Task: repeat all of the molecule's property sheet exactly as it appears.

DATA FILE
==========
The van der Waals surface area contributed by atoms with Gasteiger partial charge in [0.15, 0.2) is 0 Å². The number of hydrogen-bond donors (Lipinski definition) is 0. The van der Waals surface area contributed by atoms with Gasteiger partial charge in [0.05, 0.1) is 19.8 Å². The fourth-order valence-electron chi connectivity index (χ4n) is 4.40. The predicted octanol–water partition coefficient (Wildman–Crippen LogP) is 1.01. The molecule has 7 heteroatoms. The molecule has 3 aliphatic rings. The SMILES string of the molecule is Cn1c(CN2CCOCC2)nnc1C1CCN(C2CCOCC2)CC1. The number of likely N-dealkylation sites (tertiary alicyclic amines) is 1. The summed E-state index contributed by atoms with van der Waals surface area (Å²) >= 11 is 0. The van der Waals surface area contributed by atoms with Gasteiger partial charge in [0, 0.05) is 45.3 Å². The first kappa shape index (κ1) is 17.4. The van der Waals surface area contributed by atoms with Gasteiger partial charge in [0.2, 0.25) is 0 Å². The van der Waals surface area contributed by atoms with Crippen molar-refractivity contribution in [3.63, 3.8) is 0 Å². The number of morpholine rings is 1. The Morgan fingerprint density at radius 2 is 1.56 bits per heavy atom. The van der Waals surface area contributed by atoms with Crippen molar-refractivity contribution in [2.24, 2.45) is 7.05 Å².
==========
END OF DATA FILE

The van der Waals surface area contributed by atoms with Gasteiger partial charge in [0.15, 0.2) is 0 Å². The number of hydrogen-bond donors (Lipinski definition) is 0. The van der Waals surface area contributed by atoms with Gasteiger partial charge in [0.05, 0.1) is 19.8 Å². The fourth-order valence-electron chi connectivity index (χ4n) is 4.40. The predicted octanol–water partition coefficient (Wildman–Crippen LogP) is 1.01. The molecule has 7 heteroatoms. The molecule has 3 aliphatic rings. The SMILES string of the molecule is Cn1c(CN2CCOCC2)nnc1C1CCN(C2CCOCC2)CC1. The number of likely N-dealkylation sites (tertiary alicyclic amines) is 1. The summed E-state index contributed by atoms with van der Waals surface area (Å²) >= 11 is 0. The van der Waals surface area contributed by atoms with Gasteiger partial charge in [0, 0.05) is 45.3 Å². The first kappa shape index (κ1) is 17.4. The van der Waals surface area contributed by atoms with Gasteiger partial charge in [0.2, 0.25) is 0 Å². The van der Waals surface area contributed by atoms with Crippen molar-refractivity contribution in [3.63, 3.8) is 0 Å². The number of morpholine rings is 1. The Morgan fingerprint density at radius 2 is 1.56 bits per heavy atom. The van der Waals surface area contributed by atoms with Crippen molar-refractivity contribution in [2.24, 2.45) is 7.05 Å².